Intro to Audio Programming, Part 1: How Audio Data is Represented
The Black Art of Audio Programming
I feel like I’ve got a pretty good handle on most aspects of programming – algorithms, databases, business logic, etc. One area of programming that has always baffled me is audio. I know what sound waves look like, but I never understood how that pretty graph in your audio editor somehow represents a tone, or a song, or what have you.
I was recently presented with a challenge that caused me to dig a little deeper in this area and find out more about how digital sound works.
How Sound Works
Sound in the physical world is pretty straightforward. You are in some kind of medium that can transmit waves, like open air or even water. (Sound cannot exist in places where there is no medium, like a vacuum, i.e. outer space, because there is no air or anything to disturb). When something happens that makes a sound, a longitudinal wave emanates from that place in all directions. This wave causes changes in the pressure in that medium.
So, if I clap in a room full of air, my clap causes these waves of pressure to occur. When those waves hit my eardrums, my brain interprets them as sound.
Check out this article for a more detailed explanation of how sound works in the physical world.
When you look at an audio file in an audio editor, you see a graph known as a waveform. This represents the entire sound wave for that chunk of audio.
The screenshot below should be a familiar sight. It is part of the waveform for some random song on my hard drive:
Note there are two waveforms here. This is because the file has two channels of audio, making it a stereo recording. Mono recordings only have one channel.
If you were to play all of this audio, you would hear part of a song. However, let’s zoom in considerably:
Wait, what’s this? It’s just a connected series of points! And if you were to play this tiny, tiny segment of the waveform, you would most likely not hear anything at all, save for perhaps a click or two. What is going on here??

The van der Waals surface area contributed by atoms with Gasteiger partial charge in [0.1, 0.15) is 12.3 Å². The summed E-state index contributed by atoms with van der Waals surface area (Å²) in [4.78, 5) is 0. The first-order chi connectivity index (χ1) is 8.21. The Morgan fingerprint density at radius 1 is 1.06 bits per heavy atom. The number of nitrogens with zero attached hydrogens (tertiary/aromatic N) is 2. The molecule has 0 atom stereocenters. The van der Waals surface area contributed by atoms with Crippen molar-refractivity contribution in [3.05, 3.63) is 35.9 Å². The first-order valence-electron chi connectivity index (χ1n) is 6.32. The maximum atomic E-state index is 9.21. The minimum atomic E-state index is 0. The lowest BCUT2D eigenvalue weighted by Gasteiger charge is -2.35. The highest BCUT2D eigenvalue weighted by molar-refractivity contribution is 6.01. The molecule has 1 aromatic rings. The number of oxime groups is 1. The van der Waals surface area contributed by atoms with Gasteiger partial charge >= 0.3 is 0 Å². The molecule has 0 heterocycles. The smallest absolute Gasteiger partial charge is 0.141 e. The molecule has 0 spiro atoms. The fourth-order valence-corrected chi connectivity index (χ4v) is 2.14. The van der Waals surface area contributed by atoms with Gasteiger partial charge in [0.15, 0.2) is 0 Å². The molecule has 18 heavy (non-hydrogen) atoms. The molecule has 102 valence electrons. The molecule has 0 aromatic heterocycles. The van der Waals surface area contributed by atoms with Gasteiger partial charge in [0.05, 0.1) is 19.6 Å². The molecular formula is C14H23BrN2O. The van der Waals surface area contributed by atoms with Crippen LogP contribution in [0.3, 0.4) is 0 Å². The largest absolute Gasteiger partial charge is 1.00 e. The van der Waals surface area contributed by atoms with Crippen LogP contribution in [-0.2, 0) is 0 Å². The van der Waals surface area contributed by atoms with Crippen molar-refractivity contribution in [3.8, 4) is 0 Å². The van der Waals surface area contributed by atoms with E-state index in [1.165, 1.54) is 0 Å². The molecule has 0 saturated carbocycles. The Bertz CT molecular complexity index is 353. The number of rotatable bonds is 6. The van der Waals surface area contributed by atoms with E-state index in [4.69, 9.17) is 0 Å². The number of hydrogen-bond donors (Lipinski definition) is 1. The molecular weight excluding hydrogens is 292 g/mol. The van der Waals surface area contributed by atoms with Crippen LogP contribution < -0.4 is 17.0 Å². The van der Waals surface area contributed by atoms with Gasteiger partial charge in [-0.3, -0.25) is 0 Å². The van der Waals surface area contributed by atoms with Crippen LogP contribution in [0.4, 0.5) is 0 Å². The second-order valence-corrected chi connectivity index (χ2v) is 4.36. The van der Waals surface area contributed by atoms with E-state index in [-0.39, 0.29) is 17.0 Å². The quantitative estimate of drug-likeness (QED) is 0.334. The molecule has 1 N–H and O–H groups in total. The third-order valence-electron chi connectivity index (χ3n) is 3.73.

Anatomy of Digital Audio
Each data point you see in that second screenshot is called a sample. The sample is simply the amplitude of the wave at that miniscule point in time.
There are literally thousands of these things in a single second of audio. The number of samples per second in an audio file is known as the sampling rate and usually falls somewhere around 44,100 samples per second (written as 44,100 Hz or 44.1 kilohertz). A higher sampling rate means more data points per second, and consequently, higher fidelity audio. Other common sampling rates are 48 KHz, 96 KHz, 192KHz, 8KHz and anywhere in between. If you are recording audio at 44.1 KHz, you will have 44,100 separate data points for each second of recorded audio, and that is a LOT of data points. This huge abundance of data is very close to capturing continuous data.
So because we zoomed in so far on that second screenshot, you are only hearing the measurement of the wave for a tiny, tiny fraction of a second, which is too fast to be audible anyway. The datapoints themselves are not what make the sound, but rather the overall change in these thousands of datapoints over a much longer time.
Similarly, if your audio was just a singe oscillation of a sine wave, you would not hear anything. You would have to hear many of them together in very rapid succession to hear anything reminiscent of a tone.
This brings me to the topic of frequency.
Let’s have a look at a sine wave:
Look how many oscillations we have here, in only 0.05 seconds of audio!!
The number of oscillations of the wave per second is called the fundamental frequency of the tone. If the sine wave oscillates 440 times in a second, you will hear a pitch widely recognized as ‘Concert A (440 Hz)’. In this same screenshot, if we were looking at a 200Hz wave, the oscillations would be spaced farther apart and the tone would be lower. If we were looking at a 1200Hz wave, the oscillations would be closer together and the tone would be higher.
Each time you see a crest in that wave, it is a high-amplitude, high-air-pressure moment. The faster these high pressure moments come at your ears, the higher the perceived pitch will be. But the valleys are important too, because without the reduction in pressure, there is no change in pressure at all for your eardrums to notice. Because the sine wave is the smoothest curve we can generate, the resulting tone is also the mellowest-sounding to the ears (whereas a square wave is rather harsh, and a sawtooth wave is somewhere in between).
The video below shows how the faster you hear a particular sound repeated, the higher the pitch of the resulting tone becomes.